Largest Women-Owned Firms Going Strong
The expansion in the number of women-owned businesses with 100 or more employees, as well as those with $1 million or more in revenues, is outpacing the growth rate of all businesses of the same size, according to a new study from the Center for Women’s Business Research. The study, “Removing the Boundaries: The Continued Progress and Achievement of Women-Owned Enterprises,” takes an in-depth look at the characteristics of commercially active women-owned firms in the United States between December 1997 and December 2000.
The study found that the number of women-owned firms with 100 or more employees increased by 43.9 percent, which was 68 percent faster than all businesses breaking the 100-employee mark during the 1997 to 2000 period. The ranks of women-owned firms with 500 or more employees are expanding even faster, and the number of women-owned firms with revenues of $10 million or more grew by 36.8 percent, more than three times the rate of comparably-sized firms. These larger enterprises also are the fastest-growing segment of all women-owned businesses, according to the study. The number of all women-owned firms has been increasing from one-and-a-half to two times the rate of the national economy for the past decade.
Your Federal Tax Dollars at Work
Small non-farm businesses in Nevada are eligible to apply for low-interest loans to offset economic losses due to a drought beginning January 1, 2001. Economic Injury Disaster Loans of up to $1.5 million carry an interest rate of 4 percent and a maximum term of 30 years. Information and applications may be obtained by calling the Small Business Administration (SBA) at 800-488-5323. The application deadline is April 23, 2002.
Small businesses employing military reservists who were called to duty in response to the recent terrorist attacks may qualify for Military Reservist Economic Injury Disaster Loans from the SBA. Small businesses may apply for loans of up to $1.5 million if they have been financially impacted due to the loss of a key employee. Further information is available at the toll-free number listed above.
Small technology companies looking for investment dollars can compete for a pool of research and development capital through the Department of Defense Small Business Innovation Research (DoD SBIR) program. Companies with fewer than 500 employees may submit proposals from December 3, 2001 through January 16, 2002. They can receive up to $100,000 for a six-month effort to test the scientific and technical merit of the proposed concept; if this proves successful, they may be granted up to $750,000 to develop the concept to prototype stage. Each firm retains the intellectual property rights to its innovation. Further information is available at acq.osd.mil/sadbu/sbir.
Fighting the Post-Holiday Blahs
While many workers are focusing on what they need to accomplish before taking time off during the holiday season, their bosses may be thinking of ways to get them back on track once they return. In a recent survey, executives said it takes the average employee a day and a half to return to normal productivity levels following a vacation. The survey, developed by OfficeTeam, a national staffing firm, included responses from 150 executives with the nation’s largest companies. Liz Hughes, executive director of OfficeTeam, noted that getting organized before a vacation can minimize the time spent playing catch-up. She offers these tips:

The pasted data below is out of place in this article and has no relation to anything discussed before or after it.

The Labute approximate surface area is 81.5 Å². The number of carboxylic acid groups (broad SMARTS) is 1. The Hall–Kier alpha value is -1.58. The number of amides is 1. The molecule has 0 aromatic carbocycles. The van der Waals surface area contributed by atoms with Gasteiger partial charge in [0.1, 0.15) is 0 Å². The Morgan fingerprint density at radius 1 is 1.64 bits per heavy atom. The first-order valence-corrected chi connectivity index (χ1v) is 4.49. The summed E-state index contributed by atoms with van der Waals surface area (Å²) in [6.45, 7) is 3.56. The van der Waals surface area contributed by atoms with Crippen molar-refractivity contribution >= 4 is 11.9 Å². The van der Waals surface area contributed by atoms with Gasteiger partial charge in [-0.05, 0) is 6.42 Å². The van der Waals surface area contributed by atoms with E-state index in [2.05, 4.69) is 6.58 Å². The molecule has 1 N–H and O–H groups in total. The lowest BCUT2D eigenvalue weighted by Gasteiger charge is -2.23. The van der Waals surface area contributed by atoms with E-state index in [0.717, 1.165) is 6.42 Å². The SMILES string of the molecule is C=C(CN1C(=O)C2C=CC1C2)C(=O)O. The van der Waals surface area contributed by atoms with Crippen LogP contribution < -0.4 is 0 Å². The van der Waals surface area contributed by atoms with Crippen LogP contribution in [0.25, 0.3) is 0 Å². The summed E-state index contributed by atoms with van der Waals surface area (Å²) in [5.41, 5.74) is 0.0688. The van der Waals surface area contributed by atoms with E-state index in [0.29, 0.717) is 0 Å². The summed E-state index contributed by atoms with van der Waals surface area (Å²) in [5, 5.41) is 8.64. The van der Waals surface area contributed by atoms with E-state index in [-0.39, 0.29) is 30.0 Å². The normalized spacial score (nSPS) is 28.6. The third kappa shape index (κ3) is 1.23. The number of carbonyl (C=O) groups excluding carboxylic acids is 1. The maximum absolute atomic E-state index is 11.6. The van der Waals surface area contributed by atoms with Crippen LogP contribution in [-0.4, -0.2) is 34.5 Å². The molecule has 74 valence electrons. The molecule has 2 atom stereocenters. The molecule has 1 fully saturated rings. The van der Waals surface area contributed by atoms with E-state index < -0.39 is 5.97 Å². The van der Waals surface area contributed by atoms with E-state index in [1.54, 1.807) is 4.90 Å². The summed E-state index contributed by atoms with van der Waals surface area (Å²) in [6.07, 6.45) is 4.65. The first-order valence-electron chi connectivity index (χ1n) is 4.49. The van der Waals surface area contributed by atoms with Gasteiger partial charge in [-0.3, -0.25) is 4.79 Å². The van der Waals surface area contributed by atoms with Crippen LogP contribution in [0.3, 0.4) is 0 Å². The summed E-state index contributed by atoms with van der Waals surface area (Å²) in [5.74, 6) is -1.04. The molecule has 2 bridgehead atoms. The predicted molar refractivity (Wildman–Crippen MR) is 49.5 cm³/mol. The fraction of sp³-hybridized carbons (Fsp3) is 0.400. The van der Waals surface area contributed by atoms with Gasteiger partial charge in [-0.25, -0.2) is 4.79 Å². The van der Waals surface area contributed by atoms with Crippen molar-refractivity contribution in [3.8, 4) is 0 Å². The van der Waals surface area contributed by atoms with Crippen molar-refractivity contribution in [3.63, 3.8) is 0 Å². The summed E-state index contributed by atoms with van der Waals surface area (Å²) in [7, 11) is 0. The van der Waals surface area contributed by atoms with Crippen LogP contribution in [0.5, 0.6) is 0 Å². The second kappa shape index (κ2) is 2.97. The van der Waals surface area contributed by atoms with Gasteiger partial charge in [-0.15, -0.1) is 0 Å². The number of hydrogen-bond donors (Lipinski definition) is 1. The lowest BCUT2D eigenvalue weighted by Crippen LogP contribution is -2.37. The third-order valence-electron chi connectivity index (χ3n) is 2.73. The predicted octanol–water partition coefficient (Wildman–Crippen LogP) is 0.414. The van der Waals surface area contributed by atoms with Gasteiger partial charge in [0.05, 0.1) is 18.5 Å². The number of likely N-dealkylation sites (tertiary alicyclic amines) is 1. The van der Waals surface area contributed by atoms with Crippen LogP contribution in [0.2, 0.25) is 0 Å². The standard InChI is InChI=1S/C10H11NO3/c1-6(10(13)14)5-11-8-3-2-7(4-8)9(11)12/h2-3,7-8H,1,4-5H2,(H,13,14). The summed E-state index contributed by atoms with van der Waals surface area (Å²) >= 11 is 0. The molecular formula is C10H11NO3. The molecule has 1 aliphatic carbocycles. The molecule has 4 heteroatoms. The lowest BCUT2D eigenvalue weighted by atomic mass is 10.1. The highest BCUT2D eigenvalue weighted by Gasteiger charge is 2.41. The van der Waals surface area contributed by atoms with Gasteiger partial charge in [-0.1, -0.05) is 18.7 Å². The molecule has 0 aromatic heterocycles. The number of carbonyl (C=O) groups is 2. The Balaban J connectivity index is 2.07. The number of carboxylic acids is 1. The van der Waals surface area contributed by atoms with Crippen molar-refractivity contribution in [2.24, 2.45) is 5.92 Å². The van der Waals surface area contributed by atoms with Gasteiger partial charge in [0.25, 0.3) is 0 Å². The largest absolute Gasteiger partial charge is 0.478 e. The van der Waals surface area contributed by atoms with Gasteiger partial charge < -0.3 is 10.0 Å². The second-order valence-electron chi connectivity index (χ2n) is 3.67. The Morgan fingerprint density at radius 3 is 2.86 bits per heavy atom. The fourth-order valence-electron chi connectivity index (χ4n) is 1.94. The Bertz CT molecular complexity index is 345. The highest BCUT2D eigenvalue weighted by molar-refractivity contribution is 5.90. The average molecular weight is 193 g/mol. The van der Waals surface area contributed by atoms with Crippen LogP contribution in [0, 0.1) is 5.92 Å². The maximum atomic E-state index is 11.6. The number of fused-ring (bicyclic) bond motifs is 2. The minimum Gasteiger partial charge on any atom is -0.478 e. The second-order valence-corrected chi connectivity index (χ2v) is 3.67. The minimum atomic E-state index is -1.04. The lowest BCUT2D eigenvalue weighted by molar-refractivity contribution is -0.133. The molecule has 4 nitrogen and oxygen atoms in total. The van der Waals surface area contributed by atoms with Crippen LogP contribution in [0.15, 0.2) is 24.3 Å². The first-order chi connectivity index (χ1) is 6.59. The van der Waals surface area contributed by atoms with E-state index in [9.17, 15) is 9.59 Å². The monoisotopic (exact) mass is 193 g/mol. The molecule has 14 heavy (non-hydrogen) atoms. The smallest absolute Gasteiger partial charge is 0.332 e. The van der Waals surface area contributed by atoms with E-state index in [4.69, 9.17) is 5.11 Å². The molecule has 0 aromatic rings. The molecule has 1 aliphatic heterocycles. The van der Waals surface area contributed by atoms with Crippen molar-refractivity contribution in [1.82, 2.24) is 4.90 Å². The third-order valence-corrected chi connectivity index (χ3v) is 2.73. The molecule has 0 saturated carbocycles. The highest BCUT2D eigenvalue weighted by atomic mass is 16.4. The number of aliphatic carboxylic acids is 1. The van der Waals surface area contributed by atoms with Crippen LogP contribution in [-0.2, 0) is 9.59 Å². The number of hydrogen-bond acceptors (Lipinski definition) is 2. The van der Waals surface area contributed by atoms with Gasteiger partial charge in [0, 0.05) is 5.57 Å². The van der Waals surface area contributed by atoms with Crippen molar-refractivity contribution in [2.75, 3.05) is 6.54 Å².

1. Use “out-of-office” features. Before you leave, change voice- and e-mail greetings to indicate you are on vacation. This will prevent multiple messages from people inquiring why you haven’t replied to their earlier message.
2. Plan your first day back. The added structure will help you readjust.
3. Minimize chitchat. Colleagues are likely to stop by and ask about your holiday. Offer to provide more detail after work or during a lunch break. Focusing more on work and less on reliving your vacation will help you get up to speed more quickly.
4. Take an extra day. If your vacation includes out-of-town travel, resist the impulse to fly home Sunday night and return to work Monday morning, especially if you are changing time zones. Taking an extra day will enable you to catch up on errands, housework and sleep so you are better focused when you return to the office.
’Tis the Season…for Holiday Shopping
The International Council of Shopping Centers (ICSC) provides the following interesting statistics about holiday shopping:
1. Most malls begin decorating for the holidays on November 1.
2. The holiday song played most frequently last year was “Jingle Bells,” followed by “White Christmas.”
3. The average amount of money spent by ICSC members to decorate for the holiday season was $20,413.
4. Santa Claus arrived in most malls on November 17.
5. The average number of pictures taken with Santa Claus per mall in 2000 was 10,250.
6. The average amount spent on gift certificates per mall last year was $689,524. The denomination of gift certificate most frequently sold was $25.
7. “Hot” toys for this season are predicted to be: Game Boys, Barbie dolls, GI Joes, Tonka Toys and products inspired by Lord of the Rings, Scooby Doo and Harry Potter.